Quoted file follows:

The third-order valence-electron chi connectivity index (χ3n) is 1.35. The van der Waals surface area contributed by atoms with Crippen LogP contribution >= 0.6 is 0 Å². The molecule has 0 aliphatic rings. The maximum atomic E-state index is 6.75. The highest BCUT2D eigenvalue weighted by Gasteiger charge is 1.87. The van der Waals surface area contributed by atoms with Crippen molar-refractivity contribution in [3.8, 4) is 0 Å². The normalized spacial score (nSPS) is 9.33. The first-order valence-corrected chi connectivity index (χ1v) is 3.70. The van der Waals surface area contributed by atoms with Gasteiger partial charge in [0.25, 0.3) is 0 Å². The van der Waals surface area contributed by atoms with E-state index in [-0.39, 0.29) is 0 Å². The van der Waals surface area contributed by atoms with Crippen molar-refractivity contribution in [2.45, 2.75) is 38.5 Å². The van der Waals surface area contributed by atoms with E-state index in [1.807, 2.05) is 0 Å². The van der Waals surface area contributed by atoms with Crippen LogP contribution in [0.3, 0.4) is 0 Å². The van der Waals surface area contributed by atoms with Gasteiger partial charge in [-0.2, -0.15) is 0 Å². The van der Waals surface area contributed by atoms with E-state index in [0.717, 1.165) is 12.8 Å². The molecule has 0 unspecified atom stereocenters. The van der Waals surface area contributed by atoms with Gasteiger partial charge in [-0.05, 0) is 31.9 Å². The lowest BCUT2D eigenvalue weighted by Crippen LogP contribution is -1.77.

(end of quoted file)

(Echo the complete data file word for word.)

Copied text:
The third-order valence-electron chi connectivity index (χ3n) is 1.35. The van der Waals surface area contributed by atoms with Crippen LogP contribution >= 0.6 is 0 Å². The molecule has 0 aliphatic rings. The maximum atomic E-state index is 6.75. The highest BCUT2D eigenvalue weighted by Gasteiger charge is 1.87. The van der Waals surface area contributed by atoms with Crippen molar-refractivity contribution in [3.8, 4) is 0 Å². The normalized spacial score (nSPS) is 9.33. The first-order valence-corrected chi connectivity index (χ1v) is 3.70. The van der Waals surface area contributed by atoms with Gasteiger partial charge in [0.25, 0.3) is 0 Å². The van der Waals surface area contributed by atoms with E-state index in [-0.39, 0.29) is 0 Å². The van der Waals surface area contributed by atoms with Crippen molar-refractivity contribution in [2.45, 2.75) is 38.5 Å². The van der Waals surface area contributed by atoms with E-state index in [1.807, 2.05) is 0 Å². The van der Waals surface area contributed by atoms with Crippen LogP contribution in [0.3, 0.4) is 0 Å². The van der Waals surface area contributed by atoms with Gasteiger partial charge in [-0.2, -0.15) is 0 Å². The van der Waals surface area contributed by atoms with E-state index in [0.717, 1.165) is 12.8 Å². The molecule has 0 unspecified atom stereocenters. The van der Waals surface area contributed by atoms with Gasteiger partial charge in [-0.05, 0) is 31.9 Å². The lowest BCUT2D eigenvalue weighted by Crippen LogP contribution is -1.77.